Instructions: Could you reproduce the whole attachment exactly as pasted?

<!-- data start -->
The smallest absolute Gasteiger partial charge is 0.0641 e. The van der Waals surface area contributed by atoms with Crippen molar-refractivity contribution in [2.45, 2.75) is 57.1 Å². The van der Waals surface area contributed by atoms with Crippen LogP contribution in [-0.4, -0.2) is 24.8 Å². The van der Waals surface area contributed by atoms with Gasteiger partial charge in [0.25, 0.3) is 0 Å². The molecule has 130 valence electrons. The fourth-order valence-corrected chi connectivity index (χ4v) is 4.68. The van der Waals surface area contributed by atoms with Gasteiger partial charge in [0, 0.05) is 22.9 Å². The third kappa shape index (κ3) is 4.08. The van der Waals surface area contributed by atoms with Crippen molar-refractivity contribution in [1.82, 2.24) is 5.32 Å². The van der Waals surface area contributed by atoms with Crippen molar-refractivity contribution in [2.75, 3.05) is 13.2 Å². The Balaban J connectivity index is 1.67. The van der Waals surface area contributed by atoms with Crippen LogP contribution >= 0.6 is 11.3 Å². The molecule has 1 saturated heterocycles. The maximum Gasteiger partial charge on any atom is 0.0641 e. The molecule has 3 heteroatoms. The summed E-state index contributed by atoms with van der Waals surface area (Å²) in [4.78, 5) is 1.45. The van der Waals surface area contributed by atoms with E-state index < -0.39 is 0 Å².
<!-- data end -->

The smallest absolute Gasteiger partial charge is 0.0641 e. The van der Waals surface area contributed by atoms with Crippen molar-refractivity contribution in [2.45, 2.75) is 57.1 Å². The van der Waals surface area contributed by atoms with Crippen LogP contribution in [-0.4, -0.2) is 24.8 Å². The van der Waals surface area contributed by atoms with Gasteiger partial charge in [0.25, 0.3) is 0 Å². The molecule has 130 valence electrons. The fourth-order valence-corrected chi connectivity index (χ4v) is 4.68. The van der Waals surface area contributed by atoms with Gasteiger partial charge in [0, 0.05) is 22.9 Å². The third kappa shape index (κ3) is 4.08. The van der Waals surface area contributed by atoms with Crippen molar-refractivity contribution in [1.82, 2.24) is 5.32 Å². The van der Waals surface area contributed by atoms with Crippen molar-refractivity contribution in [2.75, 3.05) is 13.2 Å². The Balaban J connectivity index is 1.67. The van der Waals surface area contributed by atoms with Crippen LogP contribution >= 0.6 is 11.3 Å². The molecule has 1 saturated heterocycles. The maximum Gasteiger partial charge on any atom is 0.0641 e. The molecule has 3 heteroatoms. The summed E-state index contributed by atoms with van der Waals surface area (Å²) in [4.78, 5) is 1.45. The van der Waals surface area contributed by atoms with E-state index < -0.39 is 0 Å².